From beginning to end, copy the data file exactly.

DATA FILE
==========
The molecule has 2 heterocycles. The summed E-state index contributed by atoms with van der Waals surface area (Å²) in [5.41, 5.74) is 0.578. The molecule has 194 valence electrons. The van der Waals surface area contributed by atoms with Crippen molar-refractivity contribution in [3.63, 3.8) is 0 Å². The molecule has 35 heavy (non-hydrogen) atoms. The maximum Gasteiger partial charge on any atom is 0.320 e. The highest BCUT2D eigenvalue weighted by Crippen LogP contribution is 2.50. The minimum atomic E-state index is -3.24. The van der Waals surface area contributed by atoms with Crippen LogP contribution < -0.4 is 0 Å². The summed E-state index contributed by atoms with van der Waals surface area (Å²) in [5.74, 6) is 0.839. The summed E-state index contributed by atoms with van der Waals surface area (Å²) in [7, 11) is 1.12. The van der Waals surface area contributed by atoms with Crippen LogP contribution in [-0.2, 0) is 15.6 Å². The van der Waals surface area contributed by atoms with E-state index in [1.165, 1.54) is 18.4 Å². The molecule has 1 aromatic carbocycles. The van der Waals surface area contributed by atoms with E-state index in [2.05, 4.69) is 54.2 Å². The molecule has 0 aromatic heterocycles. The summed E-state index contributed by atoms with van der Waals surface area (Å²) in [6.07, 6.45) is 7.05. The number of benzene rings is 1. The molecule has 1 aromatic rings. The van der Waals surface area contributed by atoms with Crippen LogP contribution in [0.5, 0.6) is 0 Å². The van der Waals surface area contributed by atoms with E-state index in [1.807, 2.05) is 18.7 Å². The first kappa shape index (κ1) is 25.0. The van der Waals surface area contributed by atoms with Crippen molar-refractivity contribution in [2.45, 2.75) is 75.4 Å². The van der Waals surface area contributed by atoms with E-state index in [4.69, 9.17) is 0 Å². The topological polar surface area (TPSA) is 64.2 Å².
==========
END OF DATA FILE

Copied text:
The molecule has 2 heterocycles. The summed E-state index contributed by atoms with van der Waals surface area (Å²) in [5.41, 5.74) is 0.578. The molecule has 194 valence electrons. The van der Waals surface area contributed by atoms with Crippen molar-refractivity contribution in [3.63, 3.8) is 0 Å². The molecule has 35 heavy (non-hydrogen) atoms. The maximum Gasteiger partial charge on any atom is 0.320 e. The highest BCUT2D eigenvalue weighted by Crippen LogP contribution is 2.50. The minimum atomic E-state index is -3.24. The van der Waals surface area contributed by atoms with Crippen LogP contribution < -0.4 is 0 Å². The summed E-state index contributed by atoms with van der Waals surface area (Å²) in [5.74, 6) is 0.839. The summed E-state index contributed by atoms with van der Waals surface area (Å²) in [7, 11) is 1.12. The van der Waals surface area contributed by atoms with Crippen LogP contribution in [-0.2, 0) is 15.6 Å². The van der Waals surface area contributed by atoms with E-state index in [1.165, 1.54) is 18.4 Å². The molecule has 1 aromatic carbocycles. The van der Waals surface area contributed by atoms with E-state index in [2.05, 4.69) is 54.2 Å². The molecule has 0 aromatic heterocycles. The summed E-state index contributed by atoms with van der Waals surface area (Å²) in [6.07, 6.45) is 7.05. The number of benzene rings is 1. The molecule has 1 aromatic rings. The van der Waals surface area contributed by atoms with Crippen LogP contribution in [0.5, 0.6) is 0 Å². The van der Waals surface area contributed by atoms with E-state index in [1.807, 2.05) is 18.7 Å². The first kappa shape index (κ1) is 25.0. The van der Waals surface area contributed by atoms with Crippen molar-refractivity contribution in [2.45, 2.75) is 75.4 Å². The van der Waals surface area contributed by atoms with E-state index in [4.69, 9.17) is 0 Å². The topological polar surface area (TPSA) is 64.2 Å².